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Lecture 2

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NUR1 221
Sebastien Breau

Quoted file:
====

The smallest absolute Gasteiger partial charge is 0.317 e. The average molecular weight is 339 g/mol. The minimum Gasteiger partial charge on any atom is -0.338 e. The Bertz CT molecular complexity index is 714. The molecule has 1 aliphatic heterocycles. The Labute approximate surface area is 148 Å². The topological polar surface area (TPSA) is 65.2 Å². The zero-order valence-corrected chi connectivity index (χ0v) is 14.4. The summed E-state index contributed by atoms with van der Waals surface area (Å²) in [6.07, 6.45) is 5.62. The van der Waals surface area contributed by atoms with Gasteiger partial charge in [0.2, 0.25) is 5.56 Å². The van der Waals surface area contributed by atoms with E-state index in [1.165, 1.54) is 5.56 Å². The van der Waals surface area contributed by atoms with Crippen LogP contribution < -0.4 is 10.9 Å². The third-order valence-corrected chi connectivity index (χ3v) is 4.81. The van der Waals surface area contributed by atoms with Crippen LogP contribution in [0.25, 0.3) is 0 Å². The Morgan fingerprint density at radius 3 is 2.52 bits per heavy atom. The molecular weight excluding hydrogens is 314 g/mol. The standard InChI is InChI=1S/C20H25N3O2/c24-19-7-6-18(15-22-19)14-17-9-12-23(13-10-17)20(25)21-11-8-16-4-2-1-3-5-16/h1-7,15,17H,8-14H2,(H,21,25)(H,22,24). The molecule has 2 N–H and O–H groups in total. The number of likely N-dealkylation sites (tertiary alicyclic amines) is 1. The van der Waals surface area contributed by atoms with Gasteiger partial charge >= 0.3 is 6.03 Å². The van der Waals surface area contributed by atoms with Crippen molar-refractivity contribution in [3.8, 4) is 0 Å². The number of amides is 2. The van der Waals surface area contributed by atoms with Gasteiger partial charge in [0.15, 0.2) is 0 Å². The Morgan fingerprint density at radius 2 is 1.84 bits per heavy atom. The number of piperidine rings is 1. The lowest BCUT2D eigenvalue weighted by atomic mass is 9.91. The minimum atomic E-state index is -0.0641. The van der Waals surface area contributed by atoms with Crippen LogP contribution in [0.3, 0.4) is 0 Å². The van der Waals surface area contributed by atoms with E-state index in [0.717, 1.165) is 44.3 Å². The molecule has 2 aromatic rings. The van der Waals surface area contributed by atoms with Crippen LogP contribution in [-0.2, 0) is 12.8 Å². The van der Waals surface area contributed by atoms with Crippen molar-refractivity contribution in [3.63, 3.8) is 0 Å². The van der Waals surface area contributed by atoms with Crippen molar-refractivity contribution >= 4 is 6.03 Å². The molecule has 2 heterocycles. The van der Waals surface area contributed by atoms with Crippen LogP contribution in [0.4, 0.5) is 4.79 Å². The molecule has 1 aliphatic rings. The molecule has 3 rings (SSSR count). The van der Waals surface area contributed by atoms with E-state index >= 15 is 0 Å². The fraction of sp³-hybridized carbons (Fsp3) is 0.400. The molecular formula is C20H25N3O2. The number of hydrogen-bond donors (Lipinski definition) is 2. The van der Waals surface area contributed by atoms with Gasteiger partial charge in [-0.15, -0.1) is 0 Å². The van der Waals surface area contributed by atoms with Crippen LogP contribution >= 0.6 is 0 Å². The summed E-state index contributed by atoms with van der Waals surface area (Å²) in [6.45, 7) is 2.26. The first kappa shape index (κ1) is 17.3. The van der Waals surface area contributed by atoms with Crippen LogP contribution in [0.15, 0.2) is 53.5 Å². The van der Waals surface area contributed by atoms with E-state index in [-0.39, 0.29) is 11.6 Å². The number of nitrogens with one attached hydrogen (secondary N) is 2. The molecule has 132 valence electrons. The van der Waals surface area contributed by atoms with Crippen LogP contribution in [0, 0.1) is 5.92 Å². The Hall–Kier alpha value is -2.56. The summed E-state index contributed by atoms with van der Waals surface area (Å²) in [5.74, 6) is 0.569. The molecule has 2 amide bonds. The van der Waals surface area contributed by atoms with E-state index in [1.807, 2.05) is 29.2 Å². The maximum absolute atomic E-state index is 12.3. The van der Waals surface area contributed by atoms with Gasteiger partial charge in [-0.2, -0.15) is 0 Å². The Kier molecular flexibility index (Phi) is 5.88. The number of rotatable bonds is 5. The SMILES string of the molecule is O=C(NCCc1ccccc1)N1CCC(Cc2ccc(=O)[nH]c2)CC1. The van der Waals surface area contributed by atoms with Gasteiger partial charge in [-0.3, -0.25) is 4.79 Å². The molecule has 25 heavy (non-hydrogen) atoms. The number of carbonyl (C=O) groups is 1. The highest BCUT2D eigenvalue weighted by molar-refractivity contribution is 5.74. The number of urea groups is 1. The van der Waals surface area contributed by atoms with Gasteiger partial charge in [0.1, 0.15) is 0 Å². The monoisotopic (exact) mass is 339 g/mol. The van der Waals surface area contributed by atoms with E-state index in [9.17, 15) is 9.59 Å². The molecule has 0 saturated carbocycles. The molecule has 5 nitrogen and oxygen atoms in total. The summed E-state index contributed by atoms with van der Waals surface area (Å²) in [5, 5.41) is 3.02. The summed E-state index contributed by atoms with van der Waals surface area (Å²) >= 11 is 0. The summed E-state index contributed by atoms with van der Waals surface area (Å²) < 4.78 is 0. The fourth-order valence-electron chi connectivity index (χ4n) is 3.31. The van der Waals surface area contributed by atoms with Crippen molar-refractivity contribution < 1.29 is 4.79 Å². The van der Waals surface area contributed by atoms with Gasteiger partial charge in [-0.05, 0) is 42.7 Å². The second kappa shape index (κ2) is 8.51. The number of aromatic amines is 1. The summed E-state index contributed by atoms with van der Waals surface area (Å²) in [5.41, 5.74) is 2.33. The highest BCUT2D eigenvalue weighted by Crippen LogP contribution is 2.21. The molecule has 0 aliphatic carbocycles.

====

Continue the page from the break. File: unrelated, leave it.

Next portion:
Statistics  What proportion of Canadian males and females can now “expect” to be legally married at least once by the time they reach the age of 50? 1/2 th  What percentage of those that are legally married can “expect” to divorce before their 30 wedding anniversary? 38%  Living together before legal marriage is the basis for a more long-lasting marriage. Is this true or false? False  What proportion of persons aged 25-29 still live at home with their parents? 1/5  What percentage of Canadian men claim that they are “very satisfied or satisfied” with life? 86%  What percentage of divorced or separated women are now in the labor force? 83%  What percentage of “couples” aged 65 and over now live in poverty? 12% Top 10 Trends 1) Fewer couples legally married 2) More couples breaking up 3) Families getting smaller 4) Children experience more transitions – parents changing legal status 5) Canadians are satisfied with life 6) Family violence is under-reported 7) Multiple earner families are now the norm 8) Women still do most of the juggling in balancing work and home 9) Inequality is worsening 10) The future will have more aging families Family Trends  Aged 15 and over who are single – INCREASING  Aged 15 and over living in a couple (married or common law) – DECREASING  Couples (married and common law) with children – DECREASING  Couples (married and common law) with at least one child under 25 – DECREASING  One person household – INCREASING  Households containing a couple with children – DECREASING  Households containing a couple without children – INCREASING  Average household size – DECREASING  Median household income – INCREASING  In 2006 there were 8, 896, 800 census families in Canada  Married couples constituted 68.6% of families but proportion steadily decreasing over past 20 years  Common law couples increased 18.9% between 2001 and 2006  Lone parent families headed by men increased 14.6% between 2001 and 2006, more than 2x the growth of lone-parent families headed by women ( 6.3%)  For the first time there were more couples without children 42.7% than couples with children 41.4% in census families  Significant growth in number of same-sex couples – 32.6% increase from 2001 to 2006 o Growth more than 5x the growth observed for opposite sex couples.  Households declining – in 2006, there were more than 3x as many one-person households ( 26.8%) as those consisting of 5 or more people ( 8.7%)  2/3 of Canada’s total of 5.6 million children aged 14 and under lived with married parents in 2006 – decline from 81.2% in 1996  A growing proportion of children aged 4 and under had a mother in her forties – in 2001 7.8% of children had a mother between 40 and 49 and in 2006, this proportion increased to 9.4%  The proportion of young adults aged 20 to 29 who lived in their parental home continued to increase, following a 20 year upward trend o In 2006, 43.5% lived at home , up from 32.1% two decades earlier Poverty in Canada: 2006 Update  In 2004, the proportion of Canadians living in poverty fell to 4.9% - the lowest level in history  Canada’s child poverty rate also hit a historic low of 5.6% (1/18 children were poor)  Significant decline in child poverty and overall poverty since 1996 - 37% decrease for individuals and 46% for children  Over the past 55 years, the poverty rate for Canadian households has fallen from 41.2% to 6.6%  Basic needs approach to poverty determines: o Cost of food, shelter, clothing, health care, personal care, essential furnishings , transportation, and communication, laundry, home insurance and miscellaneous for various communities across Canada and then determines how many households have insufficient income to afford those need Contemporary Family Facts 2006  23.4% of all common-law couple families in Canada live in metropolitan Montréal and Québec  Legalization of same-sex marriages in July 2005 - 16% of same-sex couples were married  Increase of 11.8% in one person household from 2001  Increase of couples without children aged 24 years and younger increased 11.2% since 2001  2006, 43.5% of 4 million young adults 20-29 lived in parental home ( 2001 – 41.1% and 1986 – 32.1%)  48.5% of persons 15 and over were legally married in 2006 (2001- 50.1% and 1986 - 61.4%) Shifting Family Forms: Traditional VS. Non-Traditional  Married/co-habiting heterosexual adults with or without children  lone parent by choice with child  divorced with or without custody or joint custody  gay/lesbian with or without children  Nuclear family – mother, father children  Extended family – nuclear plus other relatives of one or both spouses who co-habit or do not co-habit  Blended family – one divorced or widowed adult with all or some of his/her children and a new spouse with all or some of his/her children as well as children born to this union so that parents, parents children ( from union) and stepchildren (from other union) live together.  Patrifocal - man has authority and decision-making power  Matrifocal – woman has main authority and decision-making power Family Structures – Internal and External  Family composition, rank order, sub-systems, boundaries  Core dimensions – roles, communication, decision-making, values  Internal work – goal-setting, fulfilling tasks, meeting everyday demands  Culture, religion, social class, mobility  Environment and extended family The Family as a System Moving Through Time  Families comprise persons who have a shared history and a shared future  Comprise entire emotional systems of at least three generations – connected by blood, legal or historical ties  Relationships with family go through transitions moving along the life cycle  Roles , boundaries, psychological connections constantly being redefined  Incorporate new members by birth, adoption commitment, marriage and members leave only by death  Main value in families are relationships which are irreplaceable  Nuclear families are emotional subsystems that react to past, present and anticipated future relationships within larger multigenerational family system  Spiritual and cultural factors influence how families go through life cycle – variations on definition of tasks o Also contextual factors – economic, time in history  families lack time perspective when they are having problems – may magnify the present moment , feeling overwhelmed and immobilized by immediate feeling or become fixed Shifting Family Forms – Traditional VS. Non-Traditional  Concept of family life cycle first developed by Duvall in 1962 o Divided family life cycle into eight stages with developmental tasks at each stage o Based on: major change in family size, the developmental stage of the oldest child, work status of the breadwinner  Looking at Carter and McGoldrick (1980, 1989) focus is on major points at which family members enter or exit the family, changing the family equilibrium o Emphasis is placed on relationships that are altered so that the family can move from one life cycle stage to another o Each developmental stage is separated from the other by the amount of family transition that is required by a particular life event o These transitions are considered “normal” o Carry implications for individual members who must critically assess their own well-being and alter their role function and expectations to meet the changing developmental tasks of the family over the life course.  Unexpected events do not occur in every family : illness, disability, miscarriage – can result in a crisis in the family o These events can alter the developmental course for all family members, altering normative movement of the family Developmental Tasks  Young Adulthood o Come in terms with family or origin  Must separate successfully from family of origin o Family of origin is a powerful shaper of reality, influencing who, when, how and whether young adult will marry and how they will carry out all succeeding stages of the family life cycle  o Formulation of personal life goals  What they take from family  What they leave behind  What they create for themselves o Problem is prolonged dependency  Difficulty establishing boundaries